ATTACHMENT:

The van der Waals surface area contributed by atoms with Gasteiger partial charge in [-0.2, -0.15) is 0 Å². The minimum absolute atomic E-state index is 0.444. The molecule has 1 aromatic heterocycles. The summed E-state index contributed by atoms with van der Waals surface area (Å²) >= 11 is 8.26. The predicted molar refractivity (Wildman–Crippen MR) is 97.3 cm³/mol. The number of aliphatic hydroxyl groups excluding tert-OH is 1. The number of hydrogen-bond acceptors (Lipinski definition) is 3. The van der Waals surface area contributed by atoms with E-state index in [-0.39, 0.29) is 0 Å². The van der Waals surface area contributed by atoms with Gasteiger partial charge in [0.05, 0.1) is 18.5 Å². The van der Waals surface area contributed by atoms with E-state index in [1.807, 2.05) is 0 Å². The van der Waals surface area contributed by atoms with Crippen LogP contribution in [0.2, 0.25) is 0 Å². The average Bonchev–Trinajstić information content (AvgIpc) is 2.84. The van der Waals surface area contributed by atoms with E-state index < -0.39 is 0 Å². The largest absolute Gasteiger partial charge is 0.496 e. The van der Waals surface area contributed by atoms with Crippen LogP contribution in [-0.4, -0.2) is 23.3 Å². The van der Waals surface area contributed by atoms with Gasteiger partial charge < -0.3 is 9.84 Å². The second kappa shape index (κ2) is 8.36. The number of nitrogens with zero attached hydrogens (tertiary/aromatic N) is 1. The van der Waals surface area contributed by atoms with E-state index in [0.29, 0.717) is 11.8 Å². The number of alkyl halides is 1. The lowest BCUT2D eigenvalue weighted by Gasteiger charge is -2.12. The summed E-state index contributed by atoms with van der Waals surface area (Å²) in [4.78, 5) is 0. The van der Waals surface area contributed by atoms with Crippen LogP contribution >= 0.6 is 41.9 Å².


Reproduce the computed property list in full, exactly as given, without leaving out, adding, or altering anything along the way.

The van der Waals surface area contributed by atoms with Gasteiger partial charge in [-0.2, -0.15) is 0 Å². The minimum absolute atomic E-state index is 0.444. The molecule has 1 aromatic heterocycles. The summed E-state index contributed by atoms with van der Waals surface area (Å²) >= 11 is 8.26. The predicted molar refractivity (Wildman–Crippen MR) is 97.3 cm³/mol. The number of aliphatic hydroxyl groups excluding tert-OH is 1. The number of hydrogen-bond acceptors (Lipinski definition) is 3. The van der Waals surface area contributed by atoms with E-state index in [-0.39, 0.29) is 0 Å². The van der Waals surface area contributed by atoms with Gasteiger partial charge in [0.05, 0.1) is 18.5 Å². The van der Waals surface area contributed by atoms with E-state index in [1.807, 2.05) is 0 Å². The van der Waals surface area contributed by atoms with Crippen LogP contribution in [0.2, 0.25) is 0 Å². The average Bonchev–Trinajstić information content (AvgIpc) is 2.84. The van der Waals surface area contributed by atoms with E-state index < -0.39 is 0 Å². The largest absolute Gasteiger partial charge is 0.496 e. The van der Waals surface area contributed by atoms with Crippen LogP contribution in [-0.4, -0.2) is 23.3 Å². The van der Waals surface area contributed by atoms with Gasteiger partial charge < -0.3 is 9.84 Å². The second kappa shape index (κ2) is 8.36. The number of nitrogens with zero attached hydrogens (tertiary/aromatic N) is 1. The van der Waals surface area contributed by atoms with E-state index in [0.29, 0.717) is 11.8 Å². The number of alkyl halides is 1. The lowest BCUT2D eigenvalue weighted by Gasteiger charge is -2.12. The summed E-state index contributed by atoms with van der Waals surface area (Å²) in [4.78, 5) is 0. The van der Waals surface area contributed by atoms with Crippen LogP contribution >= 0.6 is 41.9 Å².